Casey Chambers:   I gotta ask you about the classic "Fool For The City" album cover.  What's the story behind that?  It's such a great cover.

"Fool For The City" - Foghat (1975)

Roger Earl:  One mustn't take oneself too seriously.  You can get serious about making the music...but taking one's self too seriously....ehhh...I'll leave that up to others.  I believe it was Nick's idea.   I think we'd been drinking a bunch of wine one night.  I guess we'd been up...I don't think I slept any that night.  And I have a penchant for fishing.  I used to carry a fishing rod any time I was going to be in a place more than a day or two.  I live on the water out on Long Island.  Anyway, we went into Manhattan early one Sunday morning and we lifted up the manhole cover.   It was in St. Mark's Place down in the Village.  And a couple of New York's finest came rolling by in their cruiser and they put their windows down and they said, 'Hey, you got a license?  You got a fishing license?'  (laughs)  And they come out of their cruiser and say, 'What the fuck are you guys doing?'  (laughs)  We explained that we were taking pictures for an album cover and they were real cool.  They hung around for a little while. They took some pictures of them carting me away in handcuffs.  New York cops are great.  A couple of my stepsons are cops.  They worry about people that are doing nasty shit to each other.  People lifting up manhole covers...that happens all the time.  People live down there. (laughs)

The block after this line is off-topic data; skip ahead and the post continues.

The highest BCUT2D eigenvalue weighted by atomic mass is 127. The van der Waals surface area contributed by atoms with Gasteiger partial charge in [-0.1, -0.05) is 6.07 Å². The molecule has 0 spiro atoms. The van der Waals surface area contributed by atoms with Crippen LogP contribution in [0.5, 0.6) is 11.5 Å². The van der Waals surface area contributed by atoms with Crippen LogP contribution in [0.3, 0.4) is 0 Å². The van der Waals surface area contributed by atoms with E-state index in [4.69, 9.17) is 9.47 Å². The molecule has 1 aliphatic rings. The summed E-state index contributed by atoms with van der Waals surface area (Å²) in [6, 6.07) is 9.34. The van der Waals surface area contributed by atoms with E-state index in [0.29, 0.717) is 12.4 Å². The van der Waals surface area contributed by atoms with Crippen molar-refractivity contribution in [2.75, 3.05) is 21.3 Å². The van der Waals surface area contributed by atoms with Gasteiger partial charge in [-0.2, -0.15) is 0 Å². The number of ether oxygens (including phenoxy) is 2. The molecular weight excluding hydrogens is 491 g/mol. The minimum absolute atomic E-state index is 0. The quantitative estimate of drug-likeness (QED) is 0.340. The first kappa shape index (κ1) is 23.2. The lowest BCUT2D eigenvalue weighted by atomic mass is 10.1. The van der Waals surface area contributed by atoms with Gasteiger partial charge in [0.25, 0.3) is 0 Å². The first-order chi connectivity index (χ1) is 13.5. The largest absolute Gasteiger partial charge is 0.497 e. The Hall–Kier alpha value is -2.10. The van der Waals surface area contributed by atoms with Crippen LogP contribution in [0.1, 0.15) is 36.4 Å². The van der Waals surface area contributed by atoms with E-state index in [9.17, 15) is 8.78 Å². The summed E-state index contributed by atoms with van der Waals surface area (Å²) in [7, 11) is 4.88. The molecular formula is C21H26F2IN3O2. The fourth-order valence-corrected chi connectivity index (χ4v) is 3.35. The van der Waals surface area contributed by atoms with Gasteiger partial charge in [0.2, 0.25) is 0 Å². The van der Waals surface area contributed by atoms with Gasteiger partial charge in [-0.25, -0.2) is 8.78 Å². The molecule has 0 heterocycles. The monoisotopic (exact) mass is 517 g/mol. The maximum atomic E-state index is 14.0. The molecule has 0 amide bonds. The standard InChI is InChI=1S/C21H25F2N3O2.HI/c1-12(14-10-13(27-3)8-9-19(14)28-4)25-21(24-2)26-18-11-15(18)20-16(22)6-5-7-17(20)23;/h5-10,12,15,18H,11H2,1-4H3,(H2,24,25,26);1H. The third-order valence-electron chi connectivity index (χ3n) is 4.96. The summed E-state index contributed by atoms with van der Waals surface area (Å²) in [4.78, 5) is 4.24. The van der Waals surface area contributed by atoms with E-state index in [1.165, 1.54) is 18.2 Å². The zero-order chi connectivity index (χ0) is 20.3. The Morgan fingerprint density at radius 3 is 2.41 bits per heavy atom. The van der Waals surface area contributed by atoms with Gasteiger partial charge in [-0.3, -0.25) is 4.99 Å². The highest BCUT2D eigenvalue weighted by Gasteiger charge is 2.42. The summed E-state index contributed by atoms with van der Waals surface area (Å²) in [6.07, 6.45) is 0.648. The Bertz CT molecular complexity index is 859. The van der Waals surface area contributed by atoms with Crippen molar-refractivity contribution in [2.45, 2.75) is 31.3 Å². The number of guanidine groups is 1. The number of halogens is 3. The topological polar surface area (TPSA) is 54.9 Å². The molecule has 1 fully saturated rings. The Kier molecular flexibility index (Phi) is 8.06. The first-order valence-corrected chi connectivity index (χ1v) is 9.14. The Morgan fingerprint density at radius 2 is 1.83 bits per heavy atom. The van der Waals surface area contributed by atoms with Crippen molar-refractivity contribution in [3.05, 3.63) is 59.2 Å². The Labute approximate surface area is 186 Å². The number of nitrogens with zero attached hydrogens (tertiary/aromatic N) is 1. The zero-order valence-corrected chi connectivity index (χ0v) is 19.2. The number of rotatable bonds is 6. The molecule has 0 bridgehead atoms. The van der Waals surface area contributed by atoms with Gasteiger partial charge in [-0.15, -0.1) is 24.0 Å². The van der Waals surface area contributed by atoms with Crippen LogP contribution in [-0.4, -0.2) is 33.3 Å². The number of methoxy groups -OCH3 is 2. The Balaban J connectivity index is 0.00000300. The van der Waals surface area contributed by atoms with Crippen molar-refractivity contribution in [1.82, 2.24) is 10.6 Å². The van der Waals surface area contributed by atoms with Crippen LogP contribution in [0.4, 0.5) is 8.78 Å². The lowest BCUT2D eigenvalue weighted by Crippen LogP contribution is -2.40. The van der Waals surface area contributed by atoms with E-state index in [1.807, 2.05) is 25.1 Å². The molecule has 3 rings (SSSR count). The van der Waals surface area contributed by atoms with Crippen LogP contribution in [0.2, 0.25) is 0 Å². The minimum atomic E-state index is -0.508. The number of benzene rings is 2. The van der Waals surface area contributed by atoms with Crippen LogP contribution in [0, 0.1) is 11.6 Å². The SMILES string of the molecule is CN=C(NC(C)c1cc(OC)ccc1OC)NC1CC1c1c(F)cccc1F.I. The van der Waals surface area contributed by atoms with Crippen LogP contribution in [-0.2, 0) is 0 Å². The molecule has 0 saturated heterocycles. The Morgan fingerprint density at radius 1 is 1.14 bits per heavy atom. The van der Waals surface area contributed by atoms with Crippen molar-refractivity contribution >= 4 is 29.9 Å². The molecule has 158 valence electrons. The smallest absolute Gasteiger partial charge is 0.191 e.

"Fool For The City" - Foghat / Live

Casey Chambers:  What are a few of your favorite albums?  What are a few albums that are special to you?

Roger Earl:  I'm kind of stuck where I was when I was growing up.  I think it's still true today.  I think it's the people that remind you of a time when, you know, music meant something to you.  When I was growing up, I was listening to early rock and roll obviously.  Muddy Waters.  John Lee HookerJerry Lee Lewis was probably one of my first introductions to real music. Early Elvis Presley from Sun was probably some of the best music that was ever recorded.  And of course, Little Richard's band.  Little Richard's band was fantastic.  That was probably one of the greatest rock and roll bands ever.  Had a great drummer.  Earl Palmer was the drummer with Little Richard.  Probably one of the greatest rock and roll drummers that ever lived.

I'm a big fan of Buddy Guy.  I've met Buddy a number of times.  I have a Muddy Waters CD in my car.  "Muddy Waters At Newport" from 1960, I think.  And it's probably one of the greatest live records ever made.  That's what I still listen to.  And probably Chuck Berry's early work with Chess Records had a huge influence on the way I actually started learning to play.  I still listen to that stuff.  I don't think I got it right at the time, but you know, that's what inspired me.  Basically, you know, I was off listening to early rock and roll.

"Muddy Waters At Newport 1960"

Casey Chambers:  I'll have to track that Muddy album down.  What was one of the first rock concerts you took in?